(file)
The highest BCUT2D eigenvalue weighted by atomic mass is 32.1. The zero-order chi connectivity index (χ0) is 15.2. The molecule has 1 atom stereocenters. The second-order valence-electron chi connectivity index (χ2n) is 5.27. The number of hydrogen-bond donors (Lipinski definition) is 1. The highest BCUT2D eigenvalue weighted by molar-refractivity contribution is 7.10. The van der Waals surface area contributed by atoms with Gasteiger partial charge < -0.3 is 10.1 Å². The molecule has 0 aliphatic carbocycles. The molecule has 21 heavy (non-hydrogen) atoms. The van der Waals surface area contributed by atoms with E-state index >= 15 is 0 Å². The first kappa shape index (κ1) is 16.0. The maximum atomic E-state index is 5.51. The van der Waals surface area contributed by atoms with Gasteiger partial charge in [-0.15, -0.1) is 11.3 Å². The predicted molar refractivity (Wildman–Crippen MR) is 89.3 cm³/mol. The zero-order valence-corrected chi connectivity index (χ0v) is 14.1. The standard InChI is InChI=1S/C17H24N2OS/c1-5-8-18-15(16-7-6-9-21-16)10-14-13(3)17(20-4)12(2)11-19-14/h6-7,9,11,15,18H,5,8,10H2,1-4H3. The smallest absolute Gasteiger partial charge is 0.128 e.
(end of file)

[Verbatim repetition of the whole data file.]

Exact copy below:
The highest BCUT2D eigenvalue weighted by atomic mass is 32.1. The zero-order chi connectivity index (χ0) is 15.2. The molecule has 1 atom stereocenters. The second-order valence-electron chi connectivity index (χ2n) is 5.27. The number of hydrogen-bond donors (Lipinski definition) is 1. The highest BCUT2D eigenvalue weighted by molar-refractivity contribution is 7.10. The van der Waals surface area contributed by atoms with Gasteiger partial charge < -0.3 is 10.1 Å². The molecule has 0 aliphatic carbocycles. The molecule has 21 heavy (non-hydrogen) atoms. The van der Waals surface area contributed by atoms with E-state index >= 15 is 0 Å². The first kappa shape index (κ1) is 16.0. The maximum atomic E-state index is 5.51. The van der Waals surface area contributed by atoms with Gasteiger partial charge in [-0.15, -0.1) is 11.3 Å². The predicted molar refractivity (Wildman–Crippen MR) is 89.3 cm³/mol. The zero-order valence-corrected chi connectivity index (χ0v) is 14.1. The standard InChI is InChI=1S/C17H24N2OS/c1-5-8-18-15(16-7-6-9-21-16)10-14-13(3)17(20-4)12(2)11-19-14/h6-7,9,11,15,18H,5,8,10H2,1-4H3. The smallest absolute Gasteiger partial charge is 0.128 e.